Friday, October 8, 2010

Mario Vargas Llosa

Mario Vargas Llosa has been awarded the 2010 Nobel Prize For Literature. The Lit prizes have become a bit of a joke over the last decade or so as a series of countries, continents and languages get ticked off the list by the Swedish Academy. The Swedes are worried about American domination of world culture so there's hasn't been an American winner for some time and they also don't give the prize to anyone who is politically right of centre which means that Les Murray or David Mamet shouldn't hold their breaths. Saying all that though, Vargas Llosa is a terrific choice. I've read a half a dozen of his books and several of his essays. He writes with an urbane, detached, often very funny voice and he's very readable. It was Vargas Llosa that made me want to go to Peru, not the gloomy heights of Macchu Piccu. I liked this little nugget from the BBC news story:

The author once had a great friendship with Colombian writer Gabriel Garcia Marquez, about whom he wrote his doctoral thesis in 1971. But their relationship turned into one of literature's greatest feuds after Vargas Llosa punched Garcia Marquez at a theatre in Mexico City in 1976, leaving him with a black eye. The pair have never disclosed the reason for their dispute, although witnesses have suggested they fell out over a conversation between Garcia Marquez and Vargas Llosa's wife. In the intervening years, the authors fell out politically, too, with the Peruvian publicly criticising Garcia Marquez's friendship with Cuban leader Fidel Castro. Relations appeared to thaw in 2007, however, when Vargas Llosa provided the foreword to the 40th anniversary edition of Garcia Marquez's classic work, A Hundred Years of Solitude. After the Nobel announcement on Thursday, Garcia Marquez - himself a Nobel laureate - tweeted: "Cuentas iguales" ("Now we're even").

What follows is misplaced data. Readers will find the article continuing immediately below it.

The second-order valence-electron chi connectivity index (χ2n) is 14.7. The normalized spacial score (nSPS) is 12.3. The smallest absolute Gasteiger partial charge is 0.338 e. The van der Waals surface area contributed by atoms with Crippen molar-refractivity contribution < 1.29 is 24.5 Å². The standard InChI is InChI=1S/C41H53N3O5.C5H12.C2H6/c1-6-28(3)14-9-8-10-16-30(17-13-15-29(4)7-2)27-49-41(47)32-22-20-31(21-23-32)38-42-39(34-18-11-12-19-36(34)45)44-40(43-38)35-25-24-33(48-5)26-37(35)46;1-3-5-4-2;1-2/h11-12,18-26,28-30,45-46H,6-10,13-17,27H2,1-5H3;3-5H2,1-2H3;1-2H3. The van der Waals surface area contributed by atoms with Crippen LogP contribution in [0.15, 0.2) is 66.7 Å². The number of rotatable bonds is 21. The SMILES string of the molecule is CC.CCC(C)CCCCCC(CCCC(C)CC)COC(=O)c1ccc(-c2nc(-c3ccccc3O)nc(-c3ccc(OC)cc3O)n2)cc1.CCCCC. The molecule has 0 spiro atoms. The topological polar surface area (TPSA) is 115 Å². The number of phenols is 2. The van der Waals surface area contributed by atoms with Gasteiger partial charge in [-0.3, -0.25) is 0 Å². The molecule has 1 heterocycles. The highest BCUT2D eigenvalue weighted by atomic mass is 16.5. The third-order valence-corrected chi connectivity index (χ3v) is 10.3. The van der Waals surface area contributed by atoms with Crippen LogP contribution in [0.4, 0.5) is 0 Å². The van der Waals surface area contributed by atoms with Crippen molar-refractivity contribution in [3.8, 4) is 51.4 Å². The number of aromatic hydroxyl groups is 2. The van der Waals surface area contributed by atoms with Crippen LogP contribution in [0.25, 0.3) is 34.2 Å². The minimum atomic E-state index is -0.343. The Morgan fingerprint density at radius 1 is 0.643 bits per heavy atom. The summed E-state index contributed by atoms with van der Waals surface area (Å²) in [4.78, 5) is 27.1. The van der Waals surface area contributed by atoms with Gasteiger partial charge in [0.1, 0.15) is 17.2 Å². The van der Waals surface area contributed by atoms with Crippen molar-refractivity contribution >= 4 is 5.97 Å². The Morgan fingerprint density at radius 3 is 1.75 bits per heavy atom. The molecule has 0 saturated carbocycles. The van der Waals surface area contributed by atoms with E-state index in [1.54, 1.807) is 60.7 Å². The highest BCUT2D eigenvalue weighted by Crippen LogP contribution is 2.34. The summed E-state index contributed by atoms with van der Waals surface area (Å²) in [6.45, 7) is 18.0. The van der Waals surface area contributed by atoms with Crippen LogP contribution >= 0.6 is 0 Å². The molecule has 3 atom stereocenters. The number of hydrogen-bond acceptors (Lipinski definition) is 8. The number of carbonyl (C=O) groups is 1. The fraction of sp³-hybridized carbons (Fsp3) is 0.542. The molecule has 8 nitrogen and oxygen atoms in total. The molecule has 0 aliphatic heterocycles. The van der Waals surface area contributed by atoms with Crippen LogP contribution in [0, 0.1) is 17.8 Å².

You can read the rest of Gabriel Garcia Marquez's tweets here:

And no, I don't know what Vargas Llosa is wearing in the photograph. I think maybe he's just returned from a visit to the future.